Local governments were given 30 days to ban the use of HBV blood tests in job recruitment and school entry examinations. Moreover, they were instructed to actively monitor the ban and punish violators. For example, medical practitioners who reveal someone’s HBV status to a third party will either be warned, suspended or have their operating license revoked.
The use of HBV tests by employers to screen out job applicants with HBV has been widespread and commonplace in China for well over a decade. See the new report by HBV activist group Yirenping: Understanding and Challenging Employment Discrimination against People Living with HBV in China.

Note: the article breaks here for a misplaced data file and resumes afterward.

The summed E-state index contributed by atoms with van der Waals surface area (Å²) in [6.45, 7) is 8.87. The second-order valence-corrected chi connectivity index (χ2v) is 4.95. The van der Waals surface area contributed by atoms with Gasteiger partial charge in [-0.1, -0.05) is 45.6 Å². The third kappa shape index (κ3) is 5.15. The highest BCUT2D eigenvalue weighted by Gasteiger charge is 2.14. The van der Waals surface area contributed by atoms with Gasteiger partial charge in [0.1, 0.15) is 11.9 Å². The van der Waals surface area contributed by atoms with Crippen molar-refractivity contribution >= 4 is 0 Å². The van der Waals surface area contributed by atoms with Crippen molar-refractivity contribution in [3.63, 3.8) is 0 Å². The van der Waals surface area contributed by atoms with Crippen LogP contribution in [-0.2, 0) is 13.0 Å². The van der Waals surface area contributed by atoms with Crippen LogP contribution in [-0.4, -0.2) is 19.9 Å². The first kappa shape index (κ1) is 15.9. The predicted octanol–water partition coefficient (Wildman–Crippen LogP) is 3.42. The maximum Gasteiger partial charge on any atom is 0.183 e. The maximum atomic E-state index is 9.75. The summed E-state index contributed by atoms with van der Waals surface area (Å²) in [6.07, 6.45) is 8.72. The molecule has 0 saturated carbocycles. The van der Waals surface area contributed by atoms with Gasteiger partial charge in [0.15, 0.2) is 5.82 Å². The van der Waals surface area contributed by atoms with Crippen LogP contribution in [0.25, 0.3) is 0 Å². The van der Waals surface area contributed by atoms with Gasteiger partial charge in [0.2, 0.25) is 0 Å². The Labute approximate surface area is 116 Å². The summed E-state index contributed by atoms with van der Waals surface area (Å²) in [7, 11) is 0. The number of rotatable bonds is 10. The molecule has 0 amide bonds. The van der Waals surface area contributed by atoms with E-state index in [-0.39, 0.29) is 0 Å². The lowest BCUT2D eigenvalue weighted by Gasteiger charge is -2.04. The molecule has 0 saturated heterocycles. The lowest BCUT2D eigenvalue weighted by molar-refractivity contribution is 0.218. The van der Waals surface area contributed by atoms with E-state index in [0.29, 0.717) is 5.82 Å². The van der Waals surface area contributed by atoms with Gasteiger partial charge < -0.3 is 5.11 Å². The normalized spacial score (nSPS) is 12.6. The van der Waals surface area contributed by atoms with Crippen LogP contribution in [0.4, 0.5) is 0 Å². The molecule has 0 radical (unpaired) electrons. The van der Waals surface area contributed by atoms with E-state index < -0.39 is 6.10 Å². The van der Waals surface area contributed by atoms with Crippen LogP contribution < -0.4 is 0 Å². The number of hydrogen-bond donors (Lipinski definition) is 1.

In the wake of pressure from groups like Yirenping, and several high-profile lawsuits by the victims of HBV discrimination, government officials stated last year that the HBV test would eventually be abolished, but Wednesday’s joint-notice is the first concrete action taken so far.
The ministries’ Notice on Further Regulating School and Employment Entry Tests Protecting the Employment and Education Rights of People with the Hepatitis B Surface Antigen is undoubtedly a positive step. But, as the Yirenping report points out, many employers and medical institutions willingly collude to get around existing legislation designed to protect the rights of people with HBV, so these new policies will have to be vigorously enforced if they are to make any real difference.
There are an estimated 130 million people with HBV in China today, the vast majority of whom are not or are only mildly infectious, and do not pose a risk to their co-workers or fellow students.